Scientists have reported a basic link, common to almost everyone, between food and mood. “Carbohydrate eaten alone is a sort of ‘comfort food’ with a tranquilizing effect,” says University of Chicago Medical School psychologist Bonnie Spring. M.I.T. Scientist Judith Wurtman further explains, “ This is because carbohydrates stimulate the brain’s production of serotonin, a neurotransmitter responsible for making us feel calm and relaxed.” One and a half ounces of carbohydrates are plenty for a calming effect, and low calorie ones-popcorn, pretzels—are just as effective as more fattening ones—doughnuts ,potato chips.
Eating protein tends to sustain alertness and mental energy. The best proteins are shellfish, fish, chicken, veal and lean beef; three to four ounces can bring about this effect.
High caffeine consumption also has been implicated in mood changes. Psychiatrists John F. Greden at the University of Michigan Medical Center found, in a controlled study, a strong connection between high caffeine intake and increase depression, irritability and anxiety in some people.
National Institute of Mental Health studies have found that many people are susceptible to a type of winter doldrums called seasonal affective disorder (SAD). It’s caused by light deprivation. A standard fluorescent light, it seems, is only about one-tenth as bright as the light under the tree on a sunny day. When winter depressives add two or three hours of bright, artificial light to their day, their mood lifts.
“Persons suffering from SAD,” says research psychiatrist Norman Rosenthal, “may benefit from spending more time outdoors during the winter months.” Installing a type of artificial light called full-spectrum fluorescent, found in health-food stores and plant shops also may help. The key is simply to surround yourself with more light.
Sleep can lift a bad mood by relieving exhaustion, but sleeping also allows us to benefit from one of the oldest forms of mental therapy: dreaming. Many researchers now believe that dreams, remembered or not, serve an important mood-regulatory function by helping us assimilate stressful events.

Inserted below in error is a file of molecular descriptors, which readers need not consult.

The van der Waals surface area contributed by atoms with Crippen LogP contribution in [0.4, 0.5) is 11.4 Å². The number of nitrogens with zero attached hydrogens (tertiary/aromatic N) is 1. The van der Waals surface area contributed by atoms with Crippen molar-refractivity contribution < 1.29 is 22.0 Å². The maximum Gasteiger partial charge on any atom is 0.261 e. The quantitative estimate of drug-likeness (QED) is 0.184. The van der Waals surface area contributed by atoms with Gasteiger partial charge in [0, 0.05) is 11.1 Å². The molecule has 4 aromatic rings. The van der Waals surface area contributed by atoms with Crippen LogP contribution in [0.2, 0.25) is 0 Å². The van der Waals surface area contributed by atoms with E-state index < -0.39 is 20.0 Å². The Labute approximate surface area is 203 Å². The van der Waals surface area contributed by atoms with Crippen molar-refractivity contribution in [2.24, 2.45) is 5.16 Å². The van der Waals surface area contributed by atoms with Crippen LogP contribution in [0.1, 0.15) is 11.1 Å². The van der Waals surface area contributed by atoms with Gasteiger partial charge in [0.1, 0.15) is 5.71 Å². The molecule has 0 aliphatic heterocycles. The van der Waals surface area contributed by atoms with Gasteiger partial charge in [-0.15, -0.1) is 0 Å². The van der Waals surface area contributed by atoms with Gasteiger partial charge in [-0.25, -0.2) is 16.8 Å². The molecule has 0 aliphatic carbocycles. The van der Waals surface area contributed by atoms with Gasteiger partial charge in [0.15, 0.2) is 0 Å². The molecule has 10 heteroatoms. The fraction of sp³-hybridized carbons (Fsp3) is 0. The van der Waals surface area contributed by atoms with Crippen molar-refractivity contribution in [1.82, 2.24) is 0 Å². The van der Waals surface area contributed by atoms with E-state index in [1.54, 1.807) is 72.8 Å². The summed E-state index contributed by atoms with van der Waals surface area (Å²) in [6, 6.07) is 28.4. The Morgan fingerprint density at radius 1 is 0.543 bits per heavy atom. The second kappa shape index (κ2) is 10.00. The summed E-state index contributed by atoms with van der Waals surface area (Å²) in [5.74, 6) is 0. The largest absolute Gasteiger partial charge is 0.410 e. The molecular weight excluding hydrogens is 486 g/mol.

“During sleep, dream seems to take over the work of constructive problem-solving,” says psychologist Rosalind Cartwright, director of Sleep Disorder Services and the Research Centre at Rush Presbyterian St.Luke’s Medical Center in Chicago. “If the problem is not too weighty, we may dispose of it in one night. If so, we’ll awaken in an improved mood.”
People are often depressed when their thought patterns are negative and distorted. It is important to recognize and learn to change dejected ways of thinking. Avoid putting yourself down. “All too often,” maintains Philadelphia psychologist Judy Eidelson, “negative moods are caused by harsh, unrealistic ways of thinking.”
A Northern Illinois University study of college students who had recently experienced anxiety or depression found that those who had tried to find something funny about their predicament felt better in the long run than those who had cried. “Weeping seems to backfire,” says the psychologist Susan Labott. “People think, Look how I’m crying. I must really be upset.”
The message seems to be: think positive thoughts, and you’re actually more likely to feel happy,” says Deborah Steinberg of New York’s Institute for Rational Emotive Therapy. She adds, “Try to take an interests in someone else. Not only will you delight that person; you may lift yourself out of your own self defeating-mood. “